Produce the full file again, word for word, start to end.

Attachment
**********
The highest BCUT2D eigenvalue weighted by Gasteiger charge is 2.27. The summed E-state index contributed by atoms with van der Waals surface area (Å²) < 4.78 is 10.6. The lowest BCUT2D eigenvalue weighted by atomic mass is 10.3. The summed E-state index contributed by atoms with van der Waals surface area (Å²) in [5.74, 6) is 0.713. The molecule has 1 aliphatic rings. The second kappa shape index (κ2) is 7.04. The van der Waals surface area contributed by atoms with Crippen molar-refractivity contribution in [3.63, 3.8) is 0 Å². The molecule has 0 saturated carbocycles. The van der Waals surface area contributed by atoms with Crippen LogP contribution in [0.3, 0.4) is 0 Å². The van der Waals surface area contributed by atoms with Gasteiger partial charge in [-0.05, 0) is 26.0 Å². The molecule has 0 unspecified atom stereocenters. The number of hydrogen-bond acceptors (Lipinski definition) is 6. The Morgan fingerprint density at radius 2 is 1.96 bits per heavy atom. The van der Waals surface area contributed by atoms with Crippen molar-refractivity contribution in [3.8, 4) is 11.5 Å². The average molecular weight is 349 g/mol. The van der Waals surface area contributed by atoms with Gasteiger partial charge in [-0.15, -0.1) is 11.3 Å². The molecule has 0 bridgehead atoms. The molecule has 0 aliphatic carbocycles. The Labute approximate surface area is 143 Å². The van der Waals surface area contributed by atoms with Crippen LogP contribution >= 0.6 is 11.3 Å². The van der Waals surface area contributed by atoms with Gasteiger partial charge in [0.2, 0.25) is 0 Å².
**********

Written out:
The highest BCUT2D eigenvalue weighted by Gasteiger charge is 2.27. The summed E-state index contributed by atoms with van der Waals surface area (Å²) < 4.78 is 10.6. The lowest BCUT2D eigenvalue weighted by atomic mass is 10.3. The summed E-state index contributed by atoms with van der Waals surface area (Å²) in [5.74, 6) is 0.713. The molecule has 1 aliphatic rings. The second kappa shape index (κ2) is 7.04. The van der Waals surface area contributed by atoms with Crippen molar-refractivity contribution in [3.63, 3.8) is 0 Å². The molecule has 0 saturated carbocycles. The van der Waals surface area contributed by atoms with Crippen LogP contribution in [0.3, 0.4) is 0 Å². The van der Waals surface area contributed by atoms with Gasteiger partial charge in [-0.05, 0) is 26.0 Å². The molecule has 0 unspecified atom stereocenters. The number of hydrogen-bond acceptors (Lipinski definition) is 6. The Morgan fingerprint density at radius 2 is 1.96 bits per heavy atom. The van der Waals surface area contributed by atoms with Crippen molar-refractivity contribution in [3.8, 4) is 11.5 Å². The average molecular weight is 349 g/mol. The van der Waals surface area contributed by atoms with Gasteiger partial charge in [-0.15, -0.1) is 11.3 Å². The molecule has 0 bridgehead atoms. The molecule has 0 aliphatic carbocycles. The Labute approximate surface area is 143 Å². The van der Waals surface area contributed by atoms with Crippen LogP contribution >= 0.6 is 11.3 Å². The van der Waals surface area contributed by atoms with Gasteiger partial charge in [0.2, 0.25) is 0 Å².